This week, a letter penned by John Patterson QSM and supported by members of the Older Generation Forum has been making its way around both resident and leadership recovery circles. Official responses received so far from the Insurance Council of New Zealand (ICNZ) and Christchurch Mayor Lianne Dalziel can be read in the next post.
The letter says the rebuild is too slow; ICNZ says it is going as fast as can be expected. John asks, ‘where is the master plan for the residential rebuild/repair?’ and the Mayor has directed him to something that looks like it could be a great idea but not so relevant for the elderly stuck homeowners.
John’s letter, in a nutshell, could be read as asking, “Who cares enough about the elderly to show that they are being prioritised? Who is proving through their actions that they understand and want to help elderly who are suffering? Who is maintaining connections with elderly people caught in this mess? This post earthquake time of waiting and waiting is horrendously hard and sad. It is also horrendously confusing and very unfair.
We read the responses from ICNZ and the Mayor and we know that what they are saying stacks up. There are working parties and pilots and programmes looking at addressing serious issues for the elderly and the rebuilds and repairs are happening at a greater rate now than ever before. Like John, we participate in a lot of meetings where we hear the concern for the elderly and the conversations about things that can be done to support them as much as possible. But as John says, there is a lot of talk and a lot of meetings, but is any of it actually changing the harsh reality elderly residents continue to face? John is still asking to be told what is happening: “Where is the master plan for the residential rebuild/repair? Where is the coordination?”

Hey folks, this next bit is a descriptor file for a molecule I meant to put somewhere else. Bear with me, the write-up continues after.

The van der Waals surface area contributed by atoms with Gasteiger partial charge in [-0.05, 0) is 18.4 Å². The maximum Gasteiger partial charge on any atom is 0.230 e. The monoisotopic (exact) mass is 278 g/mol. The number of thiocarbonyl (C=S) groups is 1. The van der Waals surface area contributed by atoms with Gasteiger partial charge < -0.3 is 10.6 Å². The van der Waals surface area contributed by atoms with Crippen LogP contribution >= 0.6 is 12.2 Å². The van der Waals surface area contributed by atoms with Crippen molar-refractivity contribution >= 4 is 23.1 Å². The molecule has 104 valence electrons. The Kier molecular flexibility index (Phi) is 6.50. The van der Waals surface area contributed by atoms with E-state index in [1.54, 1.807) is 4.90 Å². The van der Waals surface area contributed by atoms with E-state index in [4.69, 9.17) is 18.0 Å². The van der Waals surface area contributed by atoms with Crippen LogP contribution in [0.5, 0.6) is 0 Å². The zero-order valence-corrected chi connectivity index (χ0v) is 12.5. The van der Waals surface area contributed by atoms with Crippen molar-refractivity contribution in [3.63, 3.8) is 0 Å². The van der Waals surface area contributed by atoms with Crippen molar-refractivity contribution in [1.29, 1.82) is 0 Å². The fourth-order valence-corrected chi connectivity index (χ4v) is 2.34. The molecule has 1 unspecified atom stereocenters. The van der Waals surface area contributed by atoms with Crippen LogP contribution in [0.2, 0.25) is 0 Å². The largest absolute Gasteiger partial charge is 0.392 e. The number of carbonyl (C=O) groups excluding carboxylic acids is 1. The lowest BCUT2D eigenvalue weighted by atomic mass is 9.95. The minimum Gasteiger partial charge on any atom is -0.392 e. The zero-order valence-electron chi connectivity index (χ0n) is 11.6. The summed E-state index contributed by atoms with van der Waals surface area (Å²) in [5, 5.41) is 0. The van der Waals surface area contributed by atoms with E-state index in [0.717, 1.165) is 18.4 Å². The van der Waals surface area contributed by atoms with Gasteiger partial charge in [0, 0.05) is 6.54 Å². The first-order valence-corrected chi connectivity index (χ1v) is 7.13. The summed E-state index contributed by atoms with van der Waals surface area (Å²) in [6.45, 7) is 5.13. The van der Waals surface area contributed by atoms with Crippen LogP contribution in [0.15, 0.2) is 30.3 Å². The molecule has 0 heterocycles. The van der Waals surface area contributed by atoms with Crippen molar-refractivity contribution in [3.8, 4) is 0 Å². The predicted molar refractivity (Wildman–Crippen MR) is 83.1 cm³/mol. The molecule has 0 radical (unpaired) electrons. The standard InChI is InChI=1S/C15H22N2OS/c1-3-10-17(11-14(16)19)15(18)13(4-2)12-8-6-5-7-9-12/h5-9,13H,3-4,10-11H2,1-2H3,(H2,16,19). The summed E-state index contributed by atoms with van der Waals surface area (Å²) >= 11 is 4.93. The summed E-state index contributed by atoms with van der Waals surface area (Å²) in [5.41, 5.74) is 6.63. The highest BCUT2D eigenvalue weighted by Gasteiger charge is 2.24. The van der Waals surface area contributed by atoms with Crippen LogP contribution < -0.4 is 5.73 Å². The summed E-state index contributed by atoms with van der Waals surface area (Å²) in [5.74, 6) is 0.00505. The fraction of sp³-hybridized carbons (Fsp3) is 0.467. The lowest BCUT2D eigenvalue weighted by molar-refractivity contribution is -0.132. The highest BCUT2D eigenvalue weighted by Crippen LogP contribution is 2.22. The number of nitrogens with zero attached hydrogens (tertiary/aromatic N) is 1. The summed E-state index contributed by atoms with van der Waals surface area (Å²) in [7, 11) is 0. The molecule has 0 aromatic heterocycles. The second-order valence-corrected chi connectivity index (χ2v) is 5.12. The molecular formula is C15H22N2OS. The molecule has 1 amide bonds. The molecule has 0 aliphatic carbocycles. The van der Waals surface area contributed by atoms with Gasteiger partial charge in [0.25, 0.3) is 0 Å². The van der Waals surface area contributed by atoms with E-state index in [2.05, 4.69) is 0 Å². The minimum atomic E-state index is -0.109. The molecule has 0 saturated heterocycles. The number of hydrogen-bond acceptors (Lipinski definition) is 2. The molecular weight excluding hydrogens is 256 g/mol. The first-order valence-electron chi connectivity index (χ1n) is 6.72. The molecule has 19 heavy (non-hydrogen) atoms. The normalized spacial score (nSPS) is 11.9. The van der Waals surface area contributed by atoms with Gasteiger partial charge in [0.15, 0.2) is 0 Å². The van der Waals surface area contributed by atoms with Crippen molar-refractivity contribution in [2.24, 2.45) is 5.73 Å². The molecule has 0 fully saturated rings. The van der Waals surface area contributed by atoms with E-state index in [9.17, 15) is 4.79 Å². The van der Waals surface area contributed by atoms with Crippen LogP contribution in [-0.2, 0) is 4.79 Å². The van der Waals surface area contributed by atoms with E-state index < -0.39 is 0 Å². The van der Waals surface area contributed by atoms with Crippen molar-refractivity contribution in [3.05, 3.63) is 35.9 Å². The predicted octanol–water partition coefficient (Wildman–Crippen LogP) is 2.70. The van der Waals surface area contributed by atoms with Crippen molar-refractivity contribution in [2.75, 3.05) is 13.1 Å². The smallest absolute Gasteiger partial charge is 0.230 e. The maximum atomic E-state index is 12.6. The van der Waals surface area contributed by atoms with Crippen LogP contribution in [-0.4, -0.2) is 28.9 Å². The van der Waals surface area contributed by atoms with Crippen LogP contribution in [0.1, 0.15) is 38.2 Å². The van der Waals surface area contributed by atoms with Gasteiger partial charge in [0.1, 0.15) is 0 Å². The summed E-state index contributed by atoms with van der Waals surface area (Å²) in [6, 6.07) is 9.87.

The way this recovery has played out for the elderly is a shameful thing. They were not identified early enough. They were not visited regularly enough. The fact that they have less time to be patient has not been considered enough. There has been no master plan written to ensure they know we all care enough to want to make their waiting a little less horrendous. They deserve an apology. They also deserve action.
Is it too much to expect that every homeowner over 70 has their claim assessed to see if there are particular roadblocks preventing fast progress? Can the whereabouts of these homeowners be shared with the support services who can knock on doors and have a caring cuppa and conversation? Is it so hard to make an action plan for those who are finding the housing and financial aspects of things stressful? Is it too much to expect that those who ‘call the shots in our city’ listen to the underlying message in John’s letter and have an honest conversation?
John says it best when he writes:
“So please, if there is a plan share it with us so that people living in the affected suburbs know what it is. If we could see the plan we would breathe a lot easier and it would ease the stress we are all going through. Tell us the good, the bad and the ugly so that we know what is going on, what the challenges are and what you are doing to sort it.”
You can read the full letter below and if you have feedback about how our struggling elderly citizens can be assisted in practical ways, we are happy to gather it in the comments section below and pass it on to the appropriate people.
Dear Minister Gerry Brownlee , Roger Sutton, Mayor Lianne Dalziel, Ian Simpson CEO EQC, Tim Grafton CEO of the Insurance Council, Insurers and all those who call the shots in our city: